Capitol Hill National Anthem by Clark Wheeldon
Rejected from Hell - a poem by Clark Wheeldon
Clark Wheeldon hunting the Gros Ventre Mountains
Happy Trails Clark - Godspeed

If anyone has any Clark Wheeldon Stories please share them below


Helen Dallman said...

I'm the wife/mom in a family with five children. We live in Arizona, where Clark spent his winters, and part of the falls and springs.

When Clark died last week we wailed, and now instead of this dear light in our life who came almost daily from across the yard from the next property, we see his empty, still house. Clark was our neighbor, but very quickly became not "like family," but Family. Acted like Family. Treated us like Family. Loved by us as Family.

In fact, how we first met Clark was that he came across the yard to help my husband build the house almost five years ago. Derrin came home and told me there was this older guy who was insisting on handing him boards up to the roof and helping in other ways. Just introduced himself and got right to work. Derrin wanted my opinion about whether he should let him, like maybe it would be too strenuous for him. HA! After I met him I realized why Derrin didn't really worry about it any further.

I was initially a bit cautious about Clark, wondering whether the children should be around so much cussing. What a self-righteous snob I was. I'll forever be grateful that I went with Derrin's assessment, and never limited their time with him. He immediately took to them, and, of all things, acted like they were more his than mine!

Early on, the kids and I were at his house one day. I had been monitoring them, and had told them where they could sit and what they couldn't do, and reminded them not to touch anything. Clark and I got to talking, and Crash! Our two-year-old had handled a little, breakable decoration, and dropped it. It was broken, of course. I pulled her aside and began to speak to her in a low, serious tone. Clark grabbed my arm, turned me around, and commanded, "You leave her alone! She ain't hurt nothin'! If I was so concerned about that thing, I would have put it up where kids couldn't get at it." I didn't know what to think. I told him immediately that we would replace it, or at least pay for it, and I insisted, because he was shaking his head. When I didn't get the message, he grabbed my shoulder and pushed a little, nearly knocking me over. I got the message! From then on, Clark made sure often to tell the kids, loudly enough for me to hear, secrets about stuff he was giving them, that I wouldn't approve of, like anything with white sugar: "And don't tell yer ma! — Heh!" I just laughed along. That guy's eyes were full of twinkles, indeed. But he seriously didn't want their teeth to rot out of their heads, so at least a couple of times a week he showed up at the front door or the back gate with bags full of grapes, bananas and nuts.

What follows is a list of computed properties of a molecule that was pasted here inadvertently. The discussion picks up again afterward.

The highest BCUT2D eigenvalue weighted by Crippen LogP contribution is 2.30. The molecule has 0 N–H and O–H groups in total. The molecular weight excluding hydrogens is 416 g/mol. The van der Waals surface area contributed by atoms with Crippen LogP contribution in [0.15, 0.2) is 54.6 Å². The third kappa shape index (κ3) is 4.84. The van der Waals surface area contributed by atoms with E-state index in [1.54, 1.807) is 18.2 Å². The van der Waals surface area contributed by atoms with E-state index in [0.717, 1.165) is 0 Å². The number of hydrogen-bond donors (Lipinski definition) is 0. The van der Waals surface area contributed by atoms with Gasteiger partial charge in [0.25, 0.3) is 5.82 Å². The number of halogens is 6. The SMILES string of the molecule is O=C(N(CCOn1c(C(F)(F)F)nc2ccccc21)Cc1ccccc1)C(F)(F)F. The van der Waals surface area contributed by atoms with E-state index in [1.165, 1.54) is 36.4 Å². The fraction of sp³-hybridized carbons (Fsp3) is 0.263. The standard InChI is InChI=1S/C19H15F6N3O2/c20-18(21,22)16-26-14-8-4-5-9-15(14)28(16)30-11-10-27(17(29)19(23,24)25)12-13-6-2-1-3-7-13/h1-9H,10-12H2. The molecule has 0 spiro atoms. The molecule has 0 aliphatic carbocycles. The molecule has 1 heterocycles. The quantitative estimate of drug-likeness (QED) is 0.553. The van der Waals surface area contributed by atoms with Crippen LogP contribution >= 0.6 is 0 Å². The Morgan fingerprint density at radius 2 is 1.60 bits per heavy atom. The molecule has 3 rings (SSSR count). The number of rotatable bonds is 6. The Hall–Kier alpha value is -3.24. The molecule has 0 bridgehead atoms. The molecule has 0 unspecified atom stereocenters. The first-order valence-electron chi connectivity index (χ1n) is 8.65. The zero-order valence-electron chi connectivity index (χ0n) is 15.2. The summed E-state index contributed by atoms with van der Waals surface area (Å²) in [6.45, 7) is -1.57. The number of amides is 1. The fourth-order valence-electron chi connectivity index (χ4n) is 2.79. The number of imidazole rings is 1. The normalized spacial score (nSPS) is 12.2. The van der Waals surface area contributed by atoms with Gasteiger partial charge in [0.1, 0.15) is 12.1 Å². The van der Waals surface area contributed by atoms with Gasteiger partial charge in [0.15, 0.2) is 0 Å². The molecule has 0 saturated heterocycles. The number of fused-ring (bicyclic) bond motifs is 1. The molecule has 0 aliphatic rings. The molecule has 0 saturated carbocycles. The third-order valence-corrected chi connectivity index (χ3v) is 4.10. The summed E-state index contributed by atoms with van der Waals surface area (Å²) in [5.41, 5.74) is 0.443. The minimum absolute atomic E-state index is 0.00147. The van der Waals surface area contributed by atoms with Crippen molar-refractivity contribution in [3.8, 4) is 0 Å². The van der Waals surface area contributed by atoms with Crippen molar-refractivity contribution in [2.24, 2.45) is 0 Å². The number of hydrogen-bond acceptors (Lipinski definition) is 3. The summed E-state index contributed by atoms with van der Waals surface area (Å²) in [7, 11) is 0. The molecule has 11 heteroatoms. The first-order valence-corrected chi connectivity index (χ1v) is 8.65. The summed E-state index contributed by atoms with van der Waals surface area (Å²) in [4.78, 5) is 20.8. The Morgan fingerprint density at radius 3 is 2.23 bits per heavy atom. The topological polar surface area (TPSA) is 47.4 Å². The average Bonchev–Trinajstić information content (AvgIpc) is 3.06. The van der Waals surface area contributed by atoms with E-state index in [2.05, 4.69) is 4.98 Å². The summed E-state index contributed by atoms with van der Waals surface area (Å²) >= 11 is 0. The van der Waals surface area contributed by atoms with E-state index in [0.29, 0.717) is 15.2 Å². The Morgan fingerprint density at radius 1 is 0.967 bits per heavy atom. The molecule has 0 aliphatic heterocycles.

More to come...

Helen Dallman said...
This comment has been removed by a blog administrator.
Helen Dallman said...

When we had a couple of horses, we were watching our ferrier work, and chatting with him. He talked about Jackson Hole, and we told him that our friend on the next property was from there. When we told him it was Clark Wheeldon, he stopped working and just smiled. Then he resumed the hoof trimming, and told us a story of how Clark picked up an on-fire wood stove and carried it outside, to save his family and the home. By then this did not surprise me.

We used to get food deliveries from a co-op in Tucson. Once, a new driver decided to try to turn his semi around in the dirt/sand giant lot across the street from us. He got stuck, of course. He also got very frustrated. I knew Clark would be able to think of something. We told him about it, and, as Clark would put it, you can't guess what: Clark dragged that semi out of that dry, soft sand with his pick-up truck.

Speaking of vehicles, on Easter Sunday one year Clark showed up at our house to give everybody a ride on his Polaris six-wheeler. It was hilarious fun. Before we knew it, he was putting seats into the back, then seat belts, so the kids wouldn't fall off. The roof was previously the hood to some pick-up truck, and the mirrors must have come off of an rv. He was always leaving it at our house, and once in a while he'd ask to borrow it. Crazy guy. He used to take that thing out to the desert, prospecting for gold, sometimes with Derrin and one of the kids, and sometimes with his friend Jeremy, who lives across the street from Clark.

Helen Dallman said...

Jeremy was one of the several people Clark mobilized instantly when we'd first moved in, and couldn't find our two-year-old. About two minutes after Clark knew why we were almost in panic mode, there were several four-wheelers at the ready, and many searchers about to take off in all directions. Just before they were going to leave, we found her sleeping on top of the contents of a moving box, right in plain sight, next to the lunch counter.